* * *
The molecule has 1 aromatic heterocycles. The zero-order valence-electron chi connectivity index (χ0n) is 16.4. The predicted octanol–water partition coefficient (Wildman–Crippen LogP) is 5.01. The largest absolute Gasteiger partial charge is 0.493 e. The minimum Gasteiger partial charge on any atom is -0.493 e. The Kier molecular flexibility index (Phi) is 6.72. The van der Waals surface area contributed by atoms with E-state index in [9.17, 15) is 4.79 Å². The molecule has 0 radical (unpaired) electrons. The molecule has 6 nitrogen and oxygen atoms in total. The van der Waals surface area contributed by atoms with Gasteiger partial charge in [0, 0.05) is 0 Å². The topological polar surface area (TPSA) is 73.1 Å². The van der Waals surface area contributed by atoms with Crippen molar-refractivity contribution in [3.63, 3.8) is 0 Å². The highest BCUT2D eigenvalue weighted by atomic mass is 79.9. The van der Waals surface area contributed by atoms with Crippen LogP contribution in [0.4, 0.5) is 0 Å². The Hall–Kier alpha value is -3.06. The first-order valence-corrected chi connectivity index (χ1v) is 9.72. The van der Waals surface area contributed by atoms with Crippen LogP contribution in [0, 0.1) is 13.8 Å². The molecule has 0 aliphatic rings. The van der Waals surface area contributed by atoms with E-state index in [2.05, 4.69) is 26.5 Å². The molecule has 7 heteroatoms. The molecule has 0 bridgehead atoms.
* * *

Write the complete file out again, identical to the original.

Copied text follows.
The molecule has 1 aromatic heterocycles. The zero-order valence-electron chi connectivity index (χ0n) is 16.4. The predicted octanol–water partition coefficient (Wildman–Crippen LogP) is 5.01. The largest absolute Gasteiger partial charge is 0.493 e. The minimum Gasteiger partial charge on any atom is -0.493 e. The Kier molecular flexibility index (Phi) is 6.72. The van der Waals surface area contributed by atoms with E-state index in [9.17, 15) is 4.79 Å². The molecule has 0 radical (unpaired) electrons. The molecule has 6 nitrogen and oxygen atoms in total. The van der Waals surface area contributed by atoms with Gasteiger partial charge in [0, 0.05) is 0 Å². The topological polar surface area (TPSA) is 73.1 Å². The van der Waals surface area contributed by atoms with Crippen molar-refractivity contribution in [3.63, 3.8) is 0 Å². The highest BCUT2D eigenvalue weighted by atomic mass is 79.9. The van der Waals surface area contributed by atoms with Crippen LogP contribution in [0.4, 0.5) is 0 Å². The Hall–Kier alpha value is -3.06. The first-order valence-corrected chi connectivity index (χ1v) is 9.72. The van der Waals surface area contributed by atoms with Crippen LogP contribution in [0, 0.1) is 13.8 Å². The molecule has 0 aliphatic rings. The van der Waals surface area contributed by atoms with E-state index in [2.05, 4.69) is 26.5 Å². The molecule has 7 heteroatoms. The molecule has 0 bridgehead atoms.